joye the obscured (dustthouart) wrote in linguaphiles,
joye the obscured

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translating unfamiliar cultural concepts when footnotes aren't feasible

Currently I am working on a translation job from my native language, English, to Mandarin Chinese. Before you chide me for doing that, let it be known that I told the person who hired me that first language -> second language is a bad idea and that I cannot guarantee anything in this direction. She's a native Mandarin speaker and she said she didn't care, she was so impressed by the previous job I did for them (Mandarin -> English), and that she would have a native speaker edit it for style. I felt like morally I had done my duty by warning her, and financially I can't really afford to turn down work, so I'm giving it my best.

Anyway, it's some documents that will be used in a business conference, and thus they contain a lot of business jargon. I'm very much not a business person, but when I scanned the papers, the jargon were all things I was familiar with, even if I didn't know exactly how to say them in Chinese, so I figured with a trusty dictionary I would be ok.

For the most part, I'm doing fine, but I've run into two sentences that have stymied me, and it was very unexpected, since the trouble spots were things I did not think of as uniquely Western concepts:

"I enjoy the energy of networking" and "I know how to work the system and get cooperation."

What I discovered from researching how to translate these two phrases on the internet stunned me.

1. Lots of people are asking what these bold phrases mean.
2. The answers that are given in response to these questions are either misleading or flat out wrong.

For example, for "networking", I discovered a site that translated "You have to network if you want to get a good job" as "你要想得到好工作,应当上网" which actually means "If you want to get a good job, you should go online". I was able to find some sites which explained what networking was accurately, but these were more like dictionary definitions than translations.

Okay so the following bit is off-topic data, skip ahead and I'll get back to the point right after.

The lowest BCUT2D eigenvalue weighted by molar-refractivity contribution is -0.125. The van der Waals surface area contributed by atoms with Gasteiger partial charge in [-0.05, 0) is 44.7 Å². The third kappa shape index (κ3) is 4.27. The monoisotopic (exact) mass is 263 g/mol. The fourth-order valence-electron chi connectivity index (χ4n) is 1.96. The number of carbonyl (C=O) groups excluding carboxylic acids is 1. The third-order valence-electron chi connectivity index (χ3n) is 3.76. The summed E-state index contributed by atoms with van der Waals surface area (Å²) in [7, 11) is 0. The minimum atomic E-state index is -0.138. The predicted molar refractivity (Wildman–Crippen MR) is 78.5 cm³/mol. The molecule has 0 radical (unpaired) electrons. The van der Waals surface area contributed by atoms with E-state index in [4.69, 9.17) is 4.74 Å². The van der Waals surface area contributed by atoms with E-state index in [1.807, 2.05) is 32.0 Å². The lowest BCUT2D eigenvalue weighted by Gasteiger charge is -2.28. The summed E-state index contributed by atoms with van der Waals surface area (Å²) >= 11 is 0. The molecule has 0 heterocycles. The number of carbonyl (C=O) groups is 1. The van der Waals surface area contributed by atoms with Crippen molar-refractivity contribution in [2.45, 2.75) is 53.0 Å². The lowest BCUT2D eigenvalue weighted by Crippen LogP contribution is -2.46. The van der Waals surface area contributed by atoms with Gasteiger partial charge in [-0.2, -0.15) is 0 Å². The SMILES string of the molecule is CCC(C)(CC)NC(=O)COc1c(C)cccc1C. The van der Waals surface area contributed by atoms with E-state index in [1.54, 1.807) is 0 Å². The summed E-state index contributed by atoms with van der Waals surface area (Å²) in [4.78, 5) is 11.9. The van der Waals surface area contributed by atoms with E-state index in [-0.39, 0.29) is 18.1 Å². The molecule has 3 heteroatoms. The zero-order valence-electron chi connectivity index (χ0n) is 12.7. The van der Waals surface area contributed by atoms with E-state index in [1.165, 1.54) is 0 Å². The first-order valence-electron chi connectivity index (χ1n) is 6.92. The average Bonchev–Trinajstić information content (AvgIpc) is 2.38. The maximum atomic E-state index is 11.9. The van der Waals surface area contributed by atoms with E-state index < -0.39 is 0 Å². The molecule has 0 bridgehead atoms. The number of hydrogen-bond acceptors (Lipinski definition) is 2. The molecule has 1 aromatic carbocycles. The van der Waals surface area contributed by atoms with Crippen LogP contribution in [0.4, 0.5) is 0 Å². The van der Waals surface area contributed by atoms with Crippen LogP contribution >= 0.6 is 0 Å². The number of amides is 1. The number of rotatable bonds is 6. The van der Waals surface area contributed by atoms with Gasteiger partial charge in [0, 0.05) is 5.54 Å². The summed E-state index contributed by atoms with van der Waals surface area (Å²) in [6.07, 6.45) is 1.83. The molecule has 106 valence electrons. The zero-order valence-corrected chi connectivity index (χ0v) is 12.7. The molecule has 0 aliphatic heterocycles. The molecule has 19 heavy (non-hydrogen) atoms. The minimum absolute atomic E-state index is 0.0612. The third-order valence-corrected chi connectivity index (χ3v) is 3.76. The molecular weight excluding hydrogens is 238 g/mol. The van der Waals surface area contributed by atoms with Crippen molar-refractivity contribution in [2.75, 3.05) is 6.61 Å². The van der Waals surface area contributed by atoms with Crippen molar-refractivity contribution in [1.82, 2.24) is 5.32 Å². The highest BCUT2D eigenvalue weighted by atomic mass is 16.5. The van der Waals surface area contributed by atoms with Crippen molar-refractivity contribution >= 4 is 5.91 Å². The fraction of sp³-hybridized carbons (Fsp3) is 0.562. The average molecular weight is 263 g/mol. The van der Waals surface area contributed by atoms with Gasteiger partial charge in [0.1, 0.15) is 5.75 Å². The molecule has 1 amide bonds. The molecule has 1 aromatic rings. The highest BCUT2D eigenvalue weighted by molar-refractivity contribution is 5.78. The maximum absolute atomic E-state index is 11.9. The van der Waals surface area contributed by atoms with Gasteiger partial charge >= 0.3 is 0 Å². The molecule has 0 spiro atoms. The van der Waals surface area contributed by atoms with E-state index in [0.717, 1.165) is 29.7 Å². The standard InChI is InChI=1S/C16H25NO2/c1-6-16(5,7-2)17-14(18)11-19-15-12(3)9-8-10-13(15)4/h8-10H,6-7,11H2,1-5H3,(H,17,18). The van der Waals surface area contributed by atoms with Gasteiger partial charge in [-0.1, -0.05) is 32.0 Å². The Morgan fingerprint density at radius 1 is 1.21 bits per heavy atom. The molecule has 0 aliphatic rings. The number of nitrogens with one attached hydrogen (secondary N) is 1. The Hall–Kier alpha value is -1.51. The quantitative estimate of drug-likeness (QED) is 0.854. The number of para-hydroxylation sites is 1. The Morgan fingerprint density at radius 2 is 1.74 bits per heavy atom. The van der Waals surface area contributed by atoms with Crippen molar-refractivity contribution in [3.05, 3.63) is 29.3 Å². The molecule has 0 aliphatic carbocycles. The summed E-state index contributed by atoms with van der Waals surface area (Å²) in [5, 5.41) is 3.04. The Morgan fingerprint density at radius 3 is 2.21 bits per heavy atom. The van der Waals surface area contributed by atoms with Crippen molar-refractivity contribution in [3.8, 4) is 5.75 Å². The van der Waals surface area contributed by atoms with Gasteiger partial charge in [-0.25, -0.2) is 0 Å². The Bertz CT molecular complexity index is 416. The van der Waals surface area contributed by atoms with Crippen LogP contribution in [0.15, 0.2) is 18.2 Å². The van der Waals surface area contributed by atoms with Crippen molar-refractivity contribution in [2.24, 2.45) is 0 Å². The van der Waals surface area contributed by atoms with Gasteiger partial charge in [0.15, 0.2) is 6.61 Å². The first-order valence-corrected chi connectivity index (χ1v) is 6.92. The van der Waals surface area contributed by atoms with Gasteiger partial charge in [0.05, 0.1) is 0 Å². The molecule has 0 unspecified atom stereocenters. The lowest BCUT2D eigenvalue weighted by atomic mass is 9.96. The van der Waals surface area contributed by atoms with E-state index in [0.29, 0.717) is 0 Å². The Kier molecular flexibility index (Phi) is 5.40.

"Work the system" is even worse. I did not find a single page that got even close. One particularly hilariously wrong translation turned out to be another glorious example of Google Translate's complete imbecility regarding Chinese/English translation (for those who will appreciate it, it was "他已经谁知道如何工作的系统具有良好的律师"). The problem is that even the non-hilarious translations are literal word-for-word ones, and thus far too vague and emotionally neutral. To understand what I mean, it is like "work the system" versus "operate the system"; the translations I found were all like the latter. (As an aside, you also run into the problem of the Chinese words for things like "operating system" sounding very much like this.) They had missed entirely the meaning of the phrase as a set phrase, namely, "knowing the rules of the company/government/etc inside and out and know exactly how to use those rules and regulations to get what you want, often by obeying the letter of the law rather than the spirit". Could I translate what I just wrote into Mandarin? Yes. Would that fit the mood of the handout? Not in the slightest. It would sound pedantic and wordy.

Ultimately I decided (based partly on context decisions) to go with "我喜歡商業交流聚會激動的氣氛" for the former translation and "我知道如何利用環境而得到合作" for the latter. Getting help on these specific translations isn't why I'm here (although I wouldn't mind hearing suggestions from others); rather, I'd like to get people's opinions on the larger issue of translating something that seems to call out for a long culturally sensitive footnote when space or other constraints make that unfeasible.

Are you doomed, at least sometimes, to have to say things the original doesn't say in order for the reader to understand you at all?

Partly I feel frustrated because I think that there must be a better way of saying it. I mean, "networking" in the Western sense is like the Chinese guanxi except (if I can use my own, subjective and perhaps politically incorrect opinion here) only somewhat pervasive and terrifying rather than totally pervasive and terrifying. (Can something be "somewhat pervasive"? Let's pretend it can, it's late and my brain hurts.) And as for "work the system", I have totally met people in China and Taiwan who knew how to do this, so it seems like a way to say it should exist for it. It's hard not to feel like the perfect phrase is already out there and I just don't know it.
Tags: chinese, english, mandarin, translation

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